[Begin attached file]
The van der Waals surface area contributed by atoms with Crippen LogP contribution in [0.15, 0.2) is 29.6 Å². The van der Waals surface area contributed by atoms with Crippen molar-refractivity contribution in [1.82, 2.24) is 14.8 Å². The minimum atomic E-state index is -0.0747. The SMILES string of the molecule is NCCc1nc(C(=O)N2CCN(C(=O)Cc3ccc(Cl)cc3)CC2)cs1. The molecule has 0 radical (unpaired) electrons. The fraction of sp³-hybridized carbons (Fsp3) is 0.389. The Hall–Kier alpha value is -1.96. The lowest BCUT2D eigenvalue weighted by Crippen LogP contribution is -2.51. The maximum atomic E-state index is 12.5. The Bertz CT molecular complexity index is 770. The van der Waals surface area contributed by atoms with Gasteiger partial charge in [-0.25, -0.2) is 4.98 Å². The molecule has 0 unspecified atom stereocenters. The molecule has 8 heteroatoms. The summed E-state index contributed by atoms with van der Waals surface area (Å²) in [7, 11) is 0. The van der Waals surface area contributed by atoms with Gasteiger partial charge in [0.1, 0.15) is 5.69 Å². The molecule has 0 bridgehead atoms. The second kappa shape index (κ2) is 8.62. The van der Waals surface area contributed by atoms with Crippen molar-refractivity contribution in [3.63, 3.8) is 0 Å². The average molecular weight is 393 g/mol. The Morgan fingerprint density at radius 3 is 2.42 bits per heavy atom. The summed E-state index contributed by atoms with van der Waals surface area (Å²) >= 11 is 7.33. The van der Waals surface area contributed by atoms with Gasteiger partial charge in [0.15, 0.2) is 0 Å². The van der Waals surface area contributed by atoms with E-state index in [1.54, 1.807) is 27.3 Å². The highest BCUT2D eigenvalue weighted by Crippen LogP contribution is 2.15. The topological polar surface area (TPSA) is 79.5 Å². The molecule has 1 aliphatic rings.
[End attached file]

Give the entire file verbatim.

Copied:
The van der Waals surface area contributed by atoms with Crippen LogP contribution in [0.15, 0.2) is 29.6 Å². The van der Waals surface area contributed by atoms with Crippen molar-refractivity contribution in [1.82, 2.24) is 14.8 Å². The minimum atomic E-state index is -0.0747. The SMILES string of the molecule is NCCc1nc(C(=O)N2CCN(C(=O)Cc3ccc(Cl)cc3)CC2)cs1. The molecule has 0 radical (unpaired) electrons. The fraction of sp³-hybridized carbons (Fsp3) is 0.389. The Hall–Kier alpha value is -1.96. The lowest BCUT2D eigenvalue weighted by Crippen LogP contribution is -2.51. The maximum atomic E-state index is 12.5. The Bertz CT molecular complexity index is 770. The van der Waals surface area contributed by atoms with Gasteiger partial charge in [-0.25, -0.2) is 4.98 Å². The molecule has 0 unspecified atom stereocenters. The molecule has 8 heteroatoms. The summed E-state index contributed by atoms with van der Waals surface area (Å²) in [7, 11) is 0. The van der Waals surface area contributed by atoms with Gasteiger partial charge in [0.1, 0.15) is 5.69 Å². The molecule has 0 bridgehead atoms. The second kappa shape index (κ2) is 8.62. The van der Waals surface area contributed by atoms with Crippen molar-refractivity contribution in [3.63, 3.8) is 0 Å². The average molecular weight is 393 g/mol. The Morgan fingerprint density at radius 3 is 2.42 bits per heavy atom. The summed E-state index contributed by atoms with van der Waals surface area (Å²) >= 11 is 7.33. The van der Waals surface area contributed by atoms with Gasteiger partial charge in [0.15, 0.2) is 0 Å². The van der Waals surface area contributed by atoms with E-state index in [1.54, 1.807) is 27.3 Å². The highest BCUT2D eigenvalue weighted by Crippen LogP contribution is 2.15. The topological polar surface area (TPSA) is 79.5 Å². The molecule has 1 aliphatic rings.